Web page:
3.      The Bill also introduces a number of compliance measures to increase accountability in relation to political donations disclosures, including:

 

·      requiring that reporting entities establish and maintain an electoral expenditure account;

 

·      requiring that all electoral expenditure must exclusively be paid from the entity’s electoral expenditure account;

 

·      requiring that the only person or entity able to transfer funds to an electoral expenditure account is the AEC;

 

·      establishing the AEC Disclosure Portal, through which disclosures must be lodged and made publicly viewable, and deposits into an entity’s electoral expenditure account must be made; and

 

·      providing for inspectors within the AEC, who would monitor and enforce the provisions in this Bill and related offences in the Crimes Act 1914 and the Criminal Code.

Context for the provisions

4.      The provisions included in this Bill address significant deficiencies in the current regulatory framework for political donations. The current framework has high thresholds for disclosure, infrequent reporting, and does not require comprehensive disclosure of donations or other receipts. In addition, weak compliance measures limit the incentive for donors and recipients to meet their disclosure obligations. These issues create the potential for corruption, and fuel public scepticism about Australia’s democratic processes. The measures proposed in this Bill address these problems by bringing Commonwealth provisions for the disclosure and monitoring of political donations in-line with best practice in the States and Territories.

 

FINANCIAL IMPACT STATEMENT

 

5.      Nil. It is anticipated that any additional expenditure required of the AEC will be met from within existing appropriations, and offset against savings from improved efficiencies relating to the new automation of disclosures and simplified reporting regime.

 

 


 

STATEMENT OF COMPATIBILITY WITH HUMAN RIGHTS

 

Prepared in accordance with Part 3 of the Human Rights (Parliamentary Scrutiny) Act 2011

 

6.      The Commonwealth Electoral Amendment (Donation Reform and Other Measures) Bill 2020 is compatible with the human rights and freedoms recognised or declared in the international instruments listed in section 3 of the Human Rights (Parliamentary Scrutiny) Act 2011.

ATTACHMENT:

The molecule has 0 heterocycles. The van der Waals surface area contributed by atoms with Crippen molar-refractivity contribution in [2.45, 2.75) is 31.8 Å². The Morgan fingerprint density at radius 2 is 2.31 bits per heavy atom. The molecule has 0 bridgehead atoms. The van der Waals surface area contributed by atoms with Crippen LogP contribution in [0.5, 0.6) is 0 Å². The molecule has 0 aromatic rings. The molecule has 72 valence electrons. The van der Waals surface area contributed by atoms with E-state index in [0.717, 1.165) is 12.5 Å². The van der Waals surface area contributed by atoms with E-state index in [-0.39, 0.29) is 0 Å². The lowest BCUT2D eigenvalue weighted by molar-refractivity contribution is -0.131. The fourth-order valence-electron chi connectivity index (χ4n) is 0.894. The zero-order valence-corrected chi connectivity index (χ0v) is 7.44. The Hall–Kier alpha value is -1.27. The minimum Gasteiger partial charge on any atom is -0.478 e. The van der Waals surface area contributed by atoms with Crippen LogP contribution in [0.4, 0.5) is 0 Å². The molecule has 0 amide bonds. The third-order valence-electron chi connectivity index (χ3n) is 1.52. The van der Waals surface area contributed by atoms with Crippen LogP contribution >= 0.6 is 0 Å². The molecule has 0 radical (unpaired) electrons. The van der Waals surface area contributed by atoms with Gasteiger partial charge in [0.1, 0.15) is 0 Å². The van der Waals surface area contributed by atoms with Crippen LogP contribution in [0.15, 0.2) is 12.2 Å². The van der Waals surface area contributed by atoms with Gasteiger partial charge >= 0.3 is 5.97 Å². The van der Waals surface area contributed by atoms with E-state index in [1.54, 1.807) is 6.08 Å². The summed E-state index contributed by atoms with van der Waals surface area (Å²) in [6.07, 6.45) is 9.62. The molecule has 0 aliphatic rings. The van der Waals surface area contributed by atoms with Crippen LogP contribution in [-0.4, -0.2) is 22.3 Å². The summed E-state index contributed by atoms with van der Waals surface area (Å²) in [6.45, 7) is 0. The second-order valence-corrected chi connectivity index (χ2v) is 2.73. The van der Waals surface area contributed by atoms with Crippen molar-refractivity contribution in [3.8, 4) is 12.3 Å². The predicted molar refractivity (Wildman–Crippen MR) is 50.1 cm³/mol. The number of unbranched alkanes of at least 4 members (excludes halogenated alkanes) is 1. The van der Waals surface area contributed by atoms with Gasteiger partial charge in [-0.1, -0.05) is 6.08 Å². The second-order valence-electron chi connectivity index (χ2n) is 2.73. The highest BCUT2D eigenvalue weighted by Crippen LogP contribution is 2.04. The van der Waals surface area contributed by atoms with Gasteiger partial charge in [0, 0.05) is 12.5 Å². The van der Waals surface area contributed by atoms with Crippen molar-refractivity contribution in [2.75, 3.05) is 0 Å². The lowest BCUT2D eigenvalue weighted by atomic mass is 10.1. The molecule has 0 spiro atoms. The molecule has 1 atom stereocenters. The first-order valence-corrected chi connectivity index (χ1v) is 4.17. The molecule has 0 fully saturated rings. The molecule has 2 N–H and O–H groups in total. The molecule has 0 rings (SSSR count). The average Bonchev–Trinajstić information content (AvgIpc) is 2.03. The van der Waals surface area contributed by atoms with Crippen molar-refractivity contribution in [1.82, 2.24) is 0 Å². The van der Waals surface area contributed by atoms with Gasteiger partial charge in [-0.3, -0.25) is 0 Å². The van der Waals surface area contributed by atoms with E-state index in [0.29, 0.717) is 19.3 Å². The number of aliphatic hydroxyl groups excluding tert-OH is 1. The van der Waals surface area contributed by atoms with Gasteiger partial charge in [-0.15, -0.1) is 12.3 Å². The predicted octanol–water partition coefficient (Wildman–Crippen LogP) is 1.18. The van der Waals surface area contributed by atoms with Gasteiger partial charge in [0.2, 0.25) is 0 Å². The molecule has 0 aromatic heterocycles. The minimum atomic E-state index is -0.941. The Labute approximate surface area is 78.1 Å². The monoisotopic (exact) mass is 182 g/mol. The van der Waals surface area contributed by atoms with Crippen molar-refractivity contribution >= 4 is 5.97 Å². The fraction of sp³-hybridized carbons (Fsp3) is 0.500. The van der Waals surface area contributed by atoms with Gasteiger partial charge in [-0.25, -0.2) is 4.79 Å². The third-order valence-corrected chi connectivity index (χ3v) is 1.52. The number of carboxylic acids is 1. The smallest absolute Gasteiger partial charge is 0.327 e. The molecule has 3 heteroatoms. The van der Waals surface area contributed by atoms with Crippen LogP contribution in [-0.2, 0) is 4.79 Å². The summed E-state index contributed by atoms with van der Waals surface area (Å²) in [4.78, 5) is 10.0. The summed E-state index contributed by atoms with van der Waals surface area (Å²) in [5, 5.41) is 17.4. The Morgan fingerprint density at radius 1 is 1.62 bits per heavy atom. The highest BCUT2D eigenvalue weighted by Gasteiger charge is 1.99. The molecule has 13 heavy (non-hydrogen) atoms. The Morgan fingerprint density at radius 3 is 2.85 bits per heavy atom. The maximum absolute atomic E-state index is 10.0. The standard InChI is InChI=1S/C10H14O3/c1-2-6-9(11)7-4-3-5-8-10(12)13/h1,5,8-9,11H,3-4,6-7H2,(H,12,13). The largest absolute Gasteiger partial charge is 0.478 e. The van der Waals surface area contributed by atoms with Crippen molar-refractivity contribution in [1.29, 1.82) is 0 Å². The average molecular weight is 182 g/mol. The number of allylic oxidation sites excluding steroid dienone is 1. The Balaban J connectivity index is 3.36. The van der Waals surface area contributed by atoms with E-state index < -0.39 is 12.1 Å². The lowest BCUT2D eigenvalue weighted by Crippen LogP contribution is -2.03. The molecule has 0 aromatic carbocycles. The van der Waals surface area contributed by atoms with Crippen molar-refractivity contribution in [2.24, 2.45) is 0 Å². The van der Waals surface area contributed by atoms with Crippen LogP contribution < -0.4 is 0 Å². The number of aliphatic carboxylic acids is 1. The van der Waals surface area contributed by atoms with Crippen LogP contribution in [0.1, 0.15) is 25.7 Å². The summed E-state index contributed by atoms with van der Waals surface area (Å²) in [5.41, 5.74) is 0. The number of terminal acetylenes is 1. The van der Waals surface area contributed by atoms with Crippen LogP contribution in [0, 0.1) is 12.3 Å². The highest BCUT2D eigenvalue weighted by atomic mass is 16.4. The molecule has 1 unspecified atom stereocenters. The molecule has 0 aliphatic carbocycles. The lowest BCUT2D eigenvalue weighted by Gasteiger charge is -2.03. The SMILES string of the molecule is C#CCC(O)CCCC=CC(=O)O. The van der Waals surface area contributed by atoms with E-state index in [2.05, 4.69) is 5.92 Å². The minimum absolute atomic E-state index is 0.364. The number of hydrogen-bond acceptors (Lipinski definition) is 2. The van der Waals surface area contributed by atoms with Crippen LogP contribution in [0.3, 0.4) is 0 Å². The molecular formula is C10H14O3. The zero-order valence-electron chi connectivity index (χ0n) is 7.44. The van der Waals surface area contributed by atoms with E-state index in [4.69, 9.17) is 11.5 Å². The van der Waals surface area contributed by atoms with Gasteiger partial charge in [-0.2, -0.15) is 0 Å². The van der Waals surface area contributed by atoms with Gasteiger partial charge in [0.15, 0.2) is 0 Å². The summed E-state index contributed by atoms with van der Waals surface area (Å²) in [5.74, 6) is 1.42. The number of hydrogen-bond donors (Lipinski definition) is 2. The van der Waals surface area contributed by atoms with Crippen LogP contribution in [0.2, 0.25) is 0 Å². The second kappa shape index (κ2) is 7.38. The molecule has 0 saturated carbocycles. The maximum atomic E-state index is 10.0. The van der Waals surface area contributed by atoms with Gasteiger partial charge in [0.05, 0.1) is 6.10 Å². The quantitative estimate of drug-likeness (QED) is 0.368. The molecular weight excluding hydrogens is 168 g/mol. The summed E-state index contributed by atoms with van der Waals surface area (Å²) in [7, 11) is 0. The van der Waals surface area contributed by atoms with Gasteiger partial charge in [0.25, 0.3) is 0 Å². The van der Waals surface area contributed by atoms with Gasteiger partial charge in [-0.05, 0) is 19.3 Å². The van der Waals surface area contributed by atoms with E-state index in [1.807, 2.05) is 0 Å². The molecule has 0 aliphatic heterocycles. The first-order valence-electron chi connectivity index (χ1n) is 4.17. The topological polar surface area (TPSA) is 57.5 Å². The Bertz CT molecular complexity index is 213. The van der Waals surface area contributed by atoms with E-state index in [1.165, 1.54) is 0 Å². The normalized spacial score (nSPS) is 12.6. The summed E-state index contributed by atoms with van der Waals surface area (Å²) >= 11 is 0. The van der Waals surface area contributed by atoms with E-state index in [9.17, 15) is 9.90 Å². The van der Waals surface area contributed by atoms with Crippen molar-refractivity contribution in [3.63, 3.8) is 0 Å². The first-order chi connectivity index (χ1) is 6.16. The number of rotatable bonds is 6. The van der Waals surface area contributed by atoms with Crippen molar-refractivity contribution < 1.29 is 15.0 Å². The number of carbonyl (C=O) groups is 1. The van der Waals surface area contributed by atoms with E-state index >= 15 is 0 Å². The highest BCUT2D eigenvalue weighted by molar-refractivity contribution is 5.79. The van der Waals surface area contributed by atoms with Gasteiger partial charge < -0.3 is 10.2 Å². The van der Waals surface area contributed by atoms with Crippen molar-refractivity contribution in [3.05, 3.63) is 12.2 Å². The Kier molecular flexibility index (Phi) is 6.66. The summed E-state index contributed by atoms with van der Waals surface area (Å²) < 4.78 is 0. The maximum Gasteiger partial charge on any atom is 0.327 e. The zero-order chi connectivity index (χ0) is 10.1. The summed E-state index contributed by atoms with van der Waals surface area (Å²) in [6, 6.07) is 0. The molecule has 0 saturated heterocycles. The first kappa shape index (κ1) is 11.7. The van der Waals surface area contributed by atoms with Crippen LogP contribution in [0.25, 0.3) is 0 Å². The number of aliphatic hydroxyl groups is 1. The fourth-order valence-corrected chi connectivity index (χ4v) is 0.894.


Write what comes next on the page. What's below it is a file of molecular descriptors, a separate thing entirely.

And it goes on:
Overview of the Bill

7.      The object of the Commonwealth Electoral Amendment (Donation Reform and Other Measures) Bill 2020 (the Bill) is to enhance transparency and accountability measures in relation to donations (gifts) given and received for the purposes of communicating electoral matter at the Commonwealth level.

 

8.      The Bill amends the Commonwealth Electoral Act 1918 to respond to community concern about the influence of political donations on the operation of federal political processes and decision-making. It increases the integrity of the Commonwealth political donations disclosure regime by requiring more frequent and more detailed disclosures of receipts by gift recipients and donors. It strengthens compliance measures by requiring electoral expenditure to exclusively be paid for via an electoral expenditure account, which may only contain funds that have been appropriately disclosed. It also increases the monitoring and investigatory powers available to the AEC in relation to serious contraventions of Part XX of the Act.

Human rights implications

9.      The Bill may burden the implied right to freedom of political communication (and associated rights protected under Articles 17, 19 and 25 of the International Covenant on Civil and Political Rights) by strengthening the disclosure requirements relating to political donations.

 

10.  However, the implied right is not an absolute freedom, but a qualified limitation of legislative power. Legislative change that burdens the implied right is constitutionally valid if the law’s purpose is legitimate to the maintenance of representative government provided for in the Constitution, and the law is reasonably appropriate and adapted to advancing that legitimate purpose.